Shooting pool is a favorite past time for Salvador Perez of Porterville. And one of his favorite places to do it was in Lindsay.
“For me it is the best time you can have besides fishing,” Perez said.
But eight years ago Perez’s favorite pool hall, Snookers in Lindsay, burned down in a fire. Perez eventually found new places to play billiards in Porterville, but many of his friends weren’t there. He found new places to play again in 2008 when he moved to Georgia but the atmosphere was never the same. And when he moved back to the Porterville area earlier this year, there still wasn’t a pool hall in Lindsay.
“After the last one burned down no one built a new one in town,” he said. “So I figured I would give it a shot. I’m going to be at a pool hall anyway, I might as well be there as the owner.”
Perez contacted the city about available buildings in town and the City talked to him about a small location on Sweet Brier Avenue next to China’s Alley.
“The City was a great help,” Perez said. “[City Planner] Bill Zigler helped with everything I needed to do to open my business.”
On Sept. 24, the Lindsay City Council approved a conditional use permit to allow a pool hall at 142 N. Sweetbrier Ave. in Lindsay. Perez named it “El Ocho Loco,” or Crazy Eight, after his favorite billiard game. He said he wanted a place where packing house workers could walk to after work and play a few games before heading home. But he also wanted a place where teens could hang out and play pool as well. He said he did very well during the Friday Night Markets but didn’t see much green besides the felt on the tables.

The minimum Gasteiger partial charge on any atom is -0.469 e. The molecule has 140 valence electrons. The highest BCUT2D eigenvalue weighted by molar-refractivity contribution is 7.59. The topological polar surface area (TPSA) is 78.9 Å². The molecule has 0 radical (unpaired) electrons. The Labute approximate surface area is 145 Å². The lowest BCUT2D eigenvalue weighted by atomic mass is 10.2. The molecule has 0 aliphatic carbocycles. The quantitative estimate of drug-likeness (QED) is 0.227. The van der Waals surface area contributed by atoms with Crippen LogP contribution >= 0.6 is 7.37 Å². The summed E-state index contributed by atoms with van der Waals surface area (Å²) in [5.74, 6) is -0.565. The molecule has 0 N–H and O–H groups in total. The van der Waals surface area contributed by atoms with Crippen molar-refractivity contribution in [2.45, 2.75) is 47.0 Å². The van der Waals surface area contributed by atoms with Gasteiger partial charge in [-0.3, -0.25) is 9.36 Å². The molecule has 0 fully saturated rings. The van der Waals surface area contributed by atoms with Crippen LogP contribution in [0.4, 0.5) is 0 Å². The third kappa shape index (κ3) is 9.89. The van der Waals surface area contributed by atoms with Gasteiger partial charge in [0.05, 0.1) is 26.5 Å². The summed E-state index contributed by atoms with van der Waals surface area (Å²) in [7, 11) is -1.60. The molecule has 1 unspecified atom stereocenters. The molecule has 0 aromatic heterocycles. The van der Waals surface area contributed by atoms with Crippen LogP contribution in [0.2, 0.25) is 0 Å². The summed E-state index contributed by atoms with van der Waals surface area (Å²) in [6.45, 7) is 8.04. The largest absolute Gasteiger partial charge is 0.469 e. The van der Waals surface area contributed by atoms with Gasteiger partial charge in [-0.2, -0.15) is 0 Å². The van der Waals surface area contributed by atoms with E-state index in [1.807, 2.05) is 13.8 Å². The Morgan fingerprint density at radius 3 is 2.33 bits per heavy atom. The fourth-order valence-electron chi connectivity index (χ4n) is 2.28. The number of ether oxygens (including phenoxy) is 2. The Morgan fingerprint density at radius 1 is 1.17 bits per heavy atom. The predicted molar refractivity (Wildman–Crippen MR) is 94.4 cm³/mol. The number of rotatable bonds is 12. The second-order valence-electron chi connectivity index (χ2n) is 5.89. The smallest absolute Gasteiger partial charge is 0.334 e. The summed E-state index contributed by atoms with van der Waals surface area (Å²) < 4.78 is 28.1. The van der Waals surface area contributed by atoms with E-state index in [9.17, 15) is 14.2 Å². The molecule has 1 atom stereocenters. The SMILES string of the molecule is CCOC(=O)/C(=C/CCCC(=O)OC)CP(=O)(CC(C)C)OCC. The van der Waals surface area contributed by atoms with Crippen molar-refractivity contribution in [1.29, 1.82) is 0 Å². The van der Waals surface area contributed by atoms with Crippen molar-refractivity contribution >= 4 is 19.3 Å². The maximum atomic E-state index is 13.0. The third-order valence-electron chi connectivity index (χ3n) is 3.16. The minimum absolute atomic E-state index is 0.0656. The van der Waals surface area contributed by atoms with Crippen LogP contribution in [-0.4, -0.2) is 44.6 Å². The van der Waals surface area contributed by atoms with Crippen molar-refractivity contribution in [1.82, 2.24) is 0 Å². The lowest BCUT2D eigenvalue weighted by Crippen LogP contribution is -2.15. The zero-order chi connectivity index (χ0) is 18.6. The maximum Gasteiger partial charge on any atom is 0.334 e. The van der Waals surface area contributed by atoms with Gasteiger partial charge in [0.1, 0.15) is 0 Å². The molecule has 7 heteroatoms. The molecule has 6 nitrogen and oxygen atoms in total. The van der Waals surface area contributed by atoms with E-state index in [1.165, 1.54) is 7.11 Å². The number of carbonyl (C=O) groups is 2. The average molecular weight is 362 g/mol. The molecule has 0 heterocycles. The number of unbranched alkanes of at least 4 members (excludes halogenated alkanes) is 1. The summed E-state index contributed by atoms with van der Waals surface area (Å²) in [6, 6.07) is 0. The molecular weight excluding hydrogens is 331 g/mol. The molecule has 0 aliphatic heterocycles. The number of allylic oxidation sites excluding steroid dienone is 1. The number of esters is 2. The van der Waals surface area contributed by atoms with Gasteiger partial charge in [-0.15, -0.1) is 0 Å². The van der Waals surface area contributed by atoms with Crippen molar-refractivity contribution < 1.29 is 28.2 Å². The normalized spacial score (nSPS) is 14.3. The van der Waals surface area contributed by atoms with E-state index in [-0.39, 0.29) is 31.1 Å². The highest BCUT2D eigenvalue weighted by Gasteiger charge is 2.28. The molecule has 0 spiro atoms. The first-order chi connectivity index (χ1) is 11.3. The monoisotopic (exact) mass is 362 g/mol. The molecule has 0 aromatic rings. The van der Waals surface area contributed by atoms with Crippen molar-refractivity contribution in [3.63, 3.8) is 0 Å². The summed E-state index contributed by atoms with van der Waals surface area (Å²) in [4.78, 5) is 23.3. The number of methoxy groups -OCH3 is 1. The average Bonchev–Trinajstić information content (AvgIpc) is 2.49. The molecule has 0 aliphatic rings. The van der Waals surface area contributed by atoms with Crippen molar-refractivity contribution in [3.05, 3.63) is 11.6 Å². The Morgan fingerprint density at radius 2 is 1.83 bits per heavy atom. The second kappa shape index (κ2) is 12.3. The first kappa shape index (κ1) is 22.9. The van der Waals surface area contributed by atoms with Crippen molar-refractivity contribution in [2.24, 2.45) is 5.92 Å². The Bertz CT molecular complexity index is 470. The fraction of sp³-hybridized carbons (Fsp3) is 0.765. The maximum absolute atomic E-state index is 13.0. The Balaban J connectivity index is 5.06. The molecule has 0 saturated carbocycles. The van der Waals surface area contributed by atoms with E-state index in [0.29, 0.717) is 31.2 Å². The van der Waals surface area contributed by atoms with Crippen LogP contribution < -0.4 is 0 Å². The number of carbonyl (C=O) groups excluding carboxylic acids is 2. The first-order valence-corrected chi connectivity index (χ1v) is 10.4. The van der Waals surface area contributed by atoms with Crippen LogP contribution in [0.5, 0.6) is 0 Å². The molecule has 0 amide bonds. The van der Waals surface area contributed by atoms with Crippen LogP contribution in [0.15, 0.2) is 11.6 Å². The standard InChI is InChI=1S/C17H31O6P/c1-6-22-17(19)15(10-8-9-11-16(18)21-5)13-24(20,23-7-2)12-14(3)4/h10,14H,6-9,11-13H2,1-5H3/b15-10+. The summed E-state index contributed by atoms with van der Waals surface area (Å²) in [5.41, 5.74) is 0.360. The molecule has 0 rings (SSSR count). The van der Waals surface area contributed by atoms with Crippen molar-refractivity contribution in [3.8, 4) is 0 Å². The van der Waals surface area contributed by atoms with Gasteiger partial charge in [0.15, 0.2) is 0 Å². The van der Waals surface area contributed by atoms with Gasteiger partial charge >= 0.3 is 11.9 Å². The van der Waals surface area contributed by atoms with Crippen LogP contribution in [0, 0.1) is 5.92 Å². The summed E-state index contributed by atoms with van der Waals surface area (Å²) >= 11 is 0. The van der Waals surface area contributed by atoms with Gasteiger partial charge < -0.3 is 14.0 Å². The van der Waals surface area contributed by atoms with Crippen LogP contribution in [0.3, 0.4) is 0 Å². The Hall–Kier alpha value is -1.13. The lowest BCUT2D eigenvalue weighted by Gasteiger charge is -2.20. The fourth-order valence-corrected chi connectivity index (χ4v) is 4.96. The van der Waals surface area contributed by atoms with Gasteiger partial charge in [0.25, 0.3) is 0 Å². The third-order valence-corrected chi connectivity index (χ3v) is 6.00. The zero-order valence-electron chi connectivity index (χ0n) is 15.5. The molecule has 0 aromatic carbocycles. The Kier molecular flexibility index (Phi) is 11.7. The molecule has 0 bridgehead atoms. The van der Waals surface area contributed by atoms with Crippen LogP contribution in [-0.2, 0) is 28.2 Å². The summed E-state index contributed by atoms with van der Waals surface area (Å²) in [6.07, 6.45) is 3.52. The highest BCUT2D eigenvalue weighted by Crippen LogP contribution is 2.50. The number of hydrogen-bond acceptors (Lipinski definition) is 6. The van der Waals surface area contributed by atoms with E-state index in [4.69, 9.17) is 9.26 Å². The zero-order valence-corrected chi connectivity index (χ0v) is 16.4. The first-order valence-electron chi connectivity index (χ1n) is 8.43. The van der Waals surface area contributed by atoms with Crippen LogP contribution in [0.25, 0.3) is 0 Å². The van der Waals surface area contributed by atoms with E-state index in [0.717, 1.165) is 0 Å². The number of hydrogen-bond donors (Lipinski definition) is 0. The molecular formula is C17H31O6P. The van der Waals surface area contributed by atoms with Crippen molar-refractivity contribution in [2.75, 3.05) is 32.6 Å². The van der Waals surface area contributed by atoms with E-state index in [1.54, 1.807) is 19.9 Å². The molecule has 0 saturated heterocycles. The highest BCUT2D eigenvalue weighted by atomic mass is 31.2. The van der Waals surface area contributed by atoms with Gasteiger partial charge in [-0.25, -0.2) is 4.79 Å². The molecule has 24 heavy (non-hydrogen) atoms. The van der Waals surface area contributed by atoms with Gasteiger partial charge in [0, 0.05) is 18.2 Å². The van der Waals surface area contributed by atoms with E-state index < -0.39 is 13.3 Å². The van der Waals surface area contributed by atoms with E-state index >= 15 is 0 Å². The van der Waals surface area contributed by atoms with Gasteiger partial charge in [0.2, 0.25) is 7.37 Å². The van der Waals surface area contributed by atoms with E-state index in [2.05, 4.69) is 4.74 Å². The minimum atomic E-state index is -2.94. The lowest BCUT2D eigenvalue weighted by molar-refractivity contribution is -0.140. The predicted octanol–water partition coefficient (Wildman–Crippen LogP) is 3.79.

“I never intended to sell alcohol but there just wasn’t enough business without it,” he said. “The adults who came in wanted a beer while they played pool and they didn’t stay long when they found out they couldn’t.”
On Nov. 12, Perez returned to the City Council requesting to sell beer at the pool hall. He was granted a second permit allowing the sale of beer only. Wine and distilled spirits were prohibited and people under the age of 21 are not allowed into the pool hall. Perez will continue to offer snacks such as packaged chips, ice cream bars and sodas.
Perez said he wants to keep things affordable so he offers play for just $3 per hour per person, much lower than other places that charge anywhere from 50 cents to $1 per game. Perez currently has four tables, including one snooker table, and is close to getting his beer license from the Alcoholic Beverage Commission (ABC).
“I will be selling beer soon and I hope the business does well,” he said. “I think I will do well here and people in town have a place to play pool.”
Perez and pool players aren’t the only winners. El Ocho Loco means the City of Lindsay has completed another project – filling a former city-owned building that has remained vacant since he Perez moved to Georgia four and a half years ago.
The 800 square-foot building was historically the White Swan bar, which was abandoned for many years. The City purchased the building in 2006 for redevelopment and blight eradication. After purchase the site was named “The Cardinal Zone” and was filled with video games and pool tables for local teens during the Friday Night Market.
In 2007, the building served as a freeze relief center following the citrus freeze of 2007. The recreation center on Sweet Brier Avenue was converted into Lindsay’s One-Stop Freeze Relief Center on Jan. 28, 2007 to meet the needs of residents as Lindsay was ground zero for workers laid off from the citrus industry during the freeze.
Following the economic downturn site development was set aside and the City ultimately decided to sell the building earlier this year.